To tell or not to tell ...

November 29, 2011
Chelsea Budde
(adapted from our Feb. 2010 newsletter)
As we talk with parents of children with autism spectrum disorder (ASD) and their teachers, we are often asked a form of the following question: “Is it a good idea to share the student’s disability with his/ her classmates?” Teachers cannot share that information by law, as it violates the student’s privacy. Parents are often concerned the disclosure of the label will lead to bullying or teasing. And if a student is doing “fine”, why rock the boat, right?
As mothers of students with special needs ourselves, we consider our children’s developmental stage and self-awareness before deciding what information will be shared with whom and in what format. We encourage teams supporting students with autism to do the same.
Socially, we have found that children tease what they don’t understand. By taking the mystery out of the differences, we can begin to teach acceptance. Once we accept that the student’s limitations are not as a result of willful disobedience or failure to perform, we can start to foster empathy.
We have gone to schools before where there are a number of students in the same grade level with ASD. Some parents were willing to consent to disclose their child’s ASD, whereas others were not. In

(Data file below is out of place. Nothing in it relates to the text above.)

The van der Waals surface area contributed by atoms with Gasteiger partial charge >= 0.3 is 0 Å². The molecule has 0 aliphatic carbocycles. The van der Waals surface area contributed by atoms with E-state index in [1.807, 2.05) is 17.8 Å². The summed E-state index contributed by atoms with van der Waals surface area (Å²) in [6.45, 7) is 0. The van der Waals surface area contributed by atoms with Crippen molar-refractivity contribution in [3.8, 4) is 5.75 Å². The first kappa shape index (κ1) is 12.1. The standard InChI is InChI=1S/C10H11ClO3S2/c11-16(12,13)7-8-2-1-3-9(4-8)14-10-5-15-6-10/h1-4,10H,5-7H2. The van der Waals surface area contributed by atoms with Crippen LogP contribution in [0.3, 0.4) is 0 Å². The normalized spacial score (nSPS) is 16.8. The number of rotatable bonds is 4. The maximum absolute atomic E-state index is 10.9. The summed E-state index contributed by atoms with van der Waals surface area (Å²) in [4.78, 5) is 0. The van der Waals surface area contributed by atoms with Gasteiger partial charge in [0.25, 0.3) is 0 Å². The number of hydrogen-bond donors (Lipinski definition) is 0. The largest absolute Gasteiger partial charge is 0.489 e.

those instances, when we come in to do a Peer Sensitivity Workshop (PSW), a couple of things happen: 
  1. We are able to identify within minutes through observation who the other children on the spectrum are. 
  2. As we interact with the typically-developing peers about autism, they ask about or comment on this classmate we suspect has ASD. Because we do not have parental consent, we will not discuss that child to maintain his or her privacy. However, it is important to note that many, if not all, of the children participating in the PSW have identified differences long before we came to teach them how to be good friends. And now instead of having their questions answered in a positive, caring atmosphere, they may be left wondering.

While we are not suggesting it is appropriate universally to divulge a child’s diagnosis, it is worthwhile for caregivers to do an honest cost-benefit analysis. In our opinion, it is better to start the discussion early so everyone is better equipped to be supportive.
If you want help establishing a common language and a culture of acceptance for your student with ASD, contact us (Chelsea 414-510-0385, Denise 262-391-1369).

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